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Campylobacter is one of the most common causes of diarrheal illness in the United States. (Campylobacteriosis is the infectious disease caused by bacteria of the genus Campylobacter). The vast majority of cases are caused by one species, called Campylobacter jejuni. Campylobacteriosis occurs much more frequently in the summer months than in the winter. Approximately 13 cases are diagnosed each year for each 100,000 persons in the population, although the actual number of illnesses is likely underreported. Campylobacter infection is diagnosed when a culture of a stool specimen yields the organism.
Most cases of campylobacteriosis are associated with the consumption of raw or undercooked poultry. This is because many chickens carry the pathogen, but show no signs of illness. In 2005, for instance, Campylobacter was present on 47% of raw chicken breasts tested through the FDA-NARMS Retail Food program. In turn, Campylobacter can be spread from bird to bird through a common water source or through contact with infected feces. When an infected bird is slaughtered, it is possible for the Campylobacter organisms to be transferred from the intestines to the meat. Household pets can also become infected, and some people have acquired their infection from contact with the stool of an ill dog or cat. Similarly, the organism is not usually spread from one person to another, but this can happen if the infected person is producing a large volume of diarrhea.
A relatively small number of Campylobacter organisms can cause illness in humans. Most people who become ill with campylobacteriosis develop diarrhea, cramping, abdominal pain and fever within three to five days after exposure to the organism. The diarrhea may be bloody and can be accompanied by nausea and vomiting. Most people who get campylobacteriosis recover completely within two to five days, although in very rare cases recovery can take up to 10 days. Almost all persons infected with Campylobacter recover without any specific treatment. Patients should drink extra fluids as long as the diarrhea lasts. In more severe cases, antibiotics such as erythromycin or a fluoroquinolone can be used, and can shorten the duration of symptoms if given early in the illness. Your doctor will decide whether antibiotics are necessary. Notably, some infected persons never develop symptoms.
In extremely rare cases, in persons with compromised immune systems, Campylobacter can spread to the bloodstream and cause a serious infection. As a result of this infection, some people may develop arthritis. Others may develop a rare disease called Guillain-Barré syndrome that affects the nerves of the body beginning several weeks after the diarrheal illness. This occurs when a person's immune system is "triggered" to attack the body's own nerves resulting in paralysis that lasts several weeks and usually requires intensive care. It is estimated that approximately one in every 1,000 reported Campylobacter illnesses leads to Guillain-Barré syndrome. As many as 40% of Guillain-Barré syndrome cases in this country may be triggered by campylobacteriosis. Although Campylobacter does not commonly cause death, it has been estimated that approximately 124 persons with Campylobacter infections die each year.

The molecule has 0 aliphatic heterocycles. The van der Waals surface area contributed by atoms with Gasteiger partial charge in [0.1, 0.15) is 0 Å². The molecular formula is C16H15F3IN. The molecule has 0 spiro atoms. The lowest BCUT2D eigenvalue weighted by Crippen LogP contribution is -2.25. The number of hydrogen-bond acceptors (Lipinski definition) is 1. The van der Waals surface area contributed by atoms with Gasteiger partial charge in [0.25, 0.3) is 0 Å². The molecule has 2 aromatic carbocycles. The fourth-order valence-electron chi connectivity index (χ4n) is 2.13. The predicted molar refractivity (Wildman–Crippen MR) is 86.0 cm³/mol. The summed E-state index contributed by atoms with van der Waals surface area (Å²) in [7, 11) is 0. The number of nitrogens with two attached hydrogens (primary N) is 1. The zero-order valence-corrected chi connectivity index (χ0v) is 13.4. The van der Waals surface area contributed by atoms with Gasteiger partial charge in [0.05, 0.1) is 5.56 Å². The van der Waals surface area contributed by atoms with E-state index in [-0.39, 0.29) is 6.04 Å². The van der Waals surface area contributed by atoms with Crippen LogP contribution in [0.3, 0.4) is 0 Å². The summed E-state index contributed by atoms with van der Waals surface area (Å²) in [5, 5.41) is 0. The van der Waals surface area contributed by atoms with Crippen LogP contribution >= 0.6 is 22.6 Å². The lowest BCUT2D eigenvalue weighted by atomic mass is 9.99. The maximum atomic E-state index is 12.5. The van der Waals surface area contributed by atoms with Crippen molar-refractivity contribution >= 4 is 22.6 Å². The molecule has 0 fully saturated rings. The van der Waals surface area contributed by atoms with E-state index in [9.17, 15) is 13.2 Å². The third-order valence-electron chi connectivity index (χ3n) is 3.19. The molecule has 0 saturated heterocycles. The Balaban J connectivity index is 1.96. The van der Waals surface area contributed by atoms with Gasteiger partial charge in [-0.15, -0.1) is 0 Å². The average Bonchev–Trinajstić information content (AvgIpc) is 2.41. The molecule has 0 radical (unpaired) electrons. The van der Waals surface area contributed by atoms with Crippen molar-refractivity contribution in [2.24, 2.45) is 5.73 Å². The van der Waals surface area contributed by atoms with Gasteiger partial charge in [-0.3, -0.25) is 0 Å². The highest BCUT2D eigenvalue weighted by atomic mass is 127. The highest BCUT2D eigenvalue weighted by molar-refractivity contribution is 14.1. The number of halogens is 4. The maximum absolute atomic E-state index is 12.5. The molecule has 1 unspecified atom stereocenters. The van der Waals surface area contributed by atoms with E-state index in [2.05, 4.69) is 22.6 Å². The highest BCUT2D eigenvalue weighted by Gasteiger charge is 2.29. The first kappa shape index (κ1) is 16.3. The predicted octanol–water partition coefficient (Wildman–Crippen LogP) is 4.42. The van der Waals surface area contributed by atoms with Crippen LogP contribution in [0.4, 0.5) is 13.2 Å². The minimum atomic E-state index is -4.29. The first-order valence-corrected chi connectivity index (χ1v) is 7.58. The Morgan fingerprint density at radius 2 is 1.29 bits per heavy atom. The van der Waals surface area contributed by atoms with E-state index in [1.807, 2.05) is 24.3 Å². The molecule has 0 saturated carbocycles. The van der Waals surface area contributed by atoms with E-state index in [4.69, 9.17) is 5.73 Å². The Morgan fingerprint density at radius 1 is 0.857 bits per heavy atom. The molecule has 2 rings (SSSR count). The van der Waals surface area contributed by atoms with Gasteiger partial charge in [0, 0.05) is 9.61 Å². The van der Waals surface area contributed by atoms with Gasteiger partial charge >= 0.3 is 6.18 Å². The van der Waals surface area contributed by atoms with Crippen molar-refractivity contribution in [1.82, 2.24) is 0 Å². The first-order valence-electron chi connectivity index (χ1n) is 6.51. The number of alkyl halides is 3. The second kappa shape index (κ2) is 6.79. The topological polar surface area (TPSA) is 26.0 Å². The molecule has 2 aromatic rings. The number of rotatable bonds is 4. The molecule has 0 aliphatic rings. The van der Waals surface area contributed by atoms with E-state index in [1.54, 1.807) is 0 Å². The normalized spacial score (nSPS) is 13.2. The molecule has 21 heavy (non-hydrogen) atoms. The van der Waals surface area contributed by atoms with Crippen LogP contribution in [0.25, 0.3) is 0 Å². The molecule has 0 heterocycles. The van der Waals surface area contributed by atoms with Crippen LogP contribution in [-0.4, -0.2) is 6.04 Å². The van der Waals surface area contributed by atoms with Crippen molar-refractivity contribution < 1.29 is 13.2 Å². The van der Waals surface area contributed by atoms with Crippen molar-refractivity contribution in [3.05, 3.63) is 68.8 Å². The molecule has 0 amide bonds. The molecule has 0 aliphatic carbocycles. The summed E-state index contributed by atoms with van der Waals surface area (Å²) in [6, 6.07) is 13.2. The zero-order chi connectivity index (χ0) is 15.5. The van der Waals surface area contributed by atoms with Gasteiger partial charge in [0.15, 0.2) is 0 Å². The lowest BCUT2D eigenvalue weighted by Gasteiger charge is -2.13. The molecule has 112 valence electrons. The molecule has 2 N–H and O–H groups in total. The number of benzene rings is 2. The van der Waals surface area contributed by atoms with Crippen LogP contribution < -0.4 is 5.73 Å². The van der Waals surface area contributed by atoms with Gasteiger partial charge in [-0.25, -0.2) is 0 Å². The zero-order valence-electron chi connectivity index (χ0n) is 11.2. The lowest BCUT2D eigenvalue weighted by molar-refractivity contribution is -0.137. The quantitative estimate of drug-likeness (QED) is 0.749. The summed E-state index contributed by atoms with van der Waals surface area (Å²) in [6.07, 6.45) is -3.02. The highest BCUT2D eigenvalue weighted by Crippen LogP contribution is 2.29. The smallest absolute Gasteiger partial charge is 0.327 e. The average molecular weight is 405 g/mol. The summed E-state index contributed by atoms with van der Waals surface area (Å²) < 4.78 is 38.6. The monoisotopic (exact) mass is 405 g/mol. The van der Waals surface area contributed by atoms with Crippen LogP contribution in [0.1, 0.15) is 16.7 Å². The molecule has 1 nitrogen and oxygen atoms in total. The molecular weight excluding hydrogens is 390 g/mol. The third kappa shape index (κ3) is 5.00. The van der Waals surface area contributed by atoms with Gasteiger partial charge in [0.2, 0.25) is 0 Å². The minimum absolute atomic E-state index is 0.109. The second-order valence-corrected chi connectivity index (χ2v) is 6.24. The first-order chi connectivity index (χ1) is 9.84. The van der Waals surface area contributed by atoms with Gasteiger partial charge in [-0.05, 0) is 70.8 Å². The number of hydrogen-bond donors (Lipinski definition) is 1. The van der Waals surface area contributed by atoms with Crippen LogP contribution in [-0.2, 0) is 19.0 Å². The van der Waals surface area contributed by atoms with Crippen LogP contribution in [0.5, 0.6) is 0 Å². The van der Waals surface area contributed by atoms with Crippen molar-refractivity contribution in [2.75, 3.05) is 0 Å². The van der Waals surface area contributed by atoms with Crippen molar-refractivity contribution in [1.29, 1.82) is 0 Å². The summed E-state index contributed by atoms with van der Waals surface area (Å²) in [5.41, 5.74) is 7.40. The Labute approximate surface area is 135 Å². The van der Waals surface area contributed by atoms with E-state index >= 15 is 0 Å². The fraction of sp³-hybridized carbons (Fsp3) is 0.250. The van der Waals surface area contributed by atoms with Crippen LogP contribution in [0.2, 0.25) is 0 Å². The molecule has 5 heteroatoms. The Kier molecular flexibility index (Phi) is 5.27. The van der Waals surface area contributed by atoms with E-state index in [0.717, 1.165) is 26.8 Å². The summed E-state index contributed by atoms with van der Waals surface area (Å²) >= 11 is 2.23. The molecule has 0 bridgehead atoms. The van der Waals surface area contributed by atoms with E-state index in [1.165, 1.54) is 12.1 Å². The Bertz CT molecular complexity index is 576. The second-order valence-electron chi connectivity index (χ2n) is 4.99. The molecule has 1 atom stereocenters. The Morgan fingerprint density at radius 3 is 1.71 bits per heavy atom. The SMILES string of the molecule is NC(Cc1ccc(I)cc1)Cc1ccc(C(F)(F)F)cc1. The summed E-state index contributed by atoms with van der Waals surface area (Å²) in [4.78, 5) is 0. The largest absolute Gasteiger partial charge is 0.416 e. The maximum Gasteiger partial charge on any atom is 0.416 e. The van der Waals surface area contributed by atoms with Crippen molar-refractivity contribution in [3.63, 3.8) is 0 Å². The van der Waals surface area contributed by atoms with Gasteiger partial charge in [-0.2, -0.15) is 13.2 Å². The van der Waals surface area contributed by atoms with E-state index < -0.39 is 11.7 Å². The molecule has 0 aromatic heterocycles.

Fortunately, illnesses can be avoided if food is handled and cooked properly. Some simple food handling practices can help prevent Campylobacter infections.
- Cook all poultry products thoroughly. Make sure that the meat is cooked throughout (no longer pink) and any juices run clear. All poultry should be cooked to reach a minimum internal temperature of 165 °F;
- If you are served undercooked poultry in a restaurant, send it back for further cooking;
- Wash hands with soap before preparing food;
- Wash hands with soap after handling raw foods of animal origin and before touching anything else;
- Prevent cross-contamination in the kitchen by using separate cutting boards for foods of animal origin and other foods and by carefully cleaning all cutting boards, countertops, and utensils with soap and hot water after preparing raw food of animal origin;
- Avoid consuming unpasteurized milk and untreated surface water;
- Make sure that persons with diarrhea, especially children, wash their hands carefully and frequently with soap to reduce the risk of spreading the infection;
- Wash hands with soap after contact with pet feces
Physicians who diagnose campylobacteriosis and clinical laboratories that identify this organism should report their findings to the local health department. If many cases occur at the same time, it may mean that many people were exposed to a common contaminated food item or water source which might still be available to infect more people. When outbreaks occur, community education efforts can be directed toward proper food handling techniques, and toward avoiding consumption of raw (not pasteurized) milk.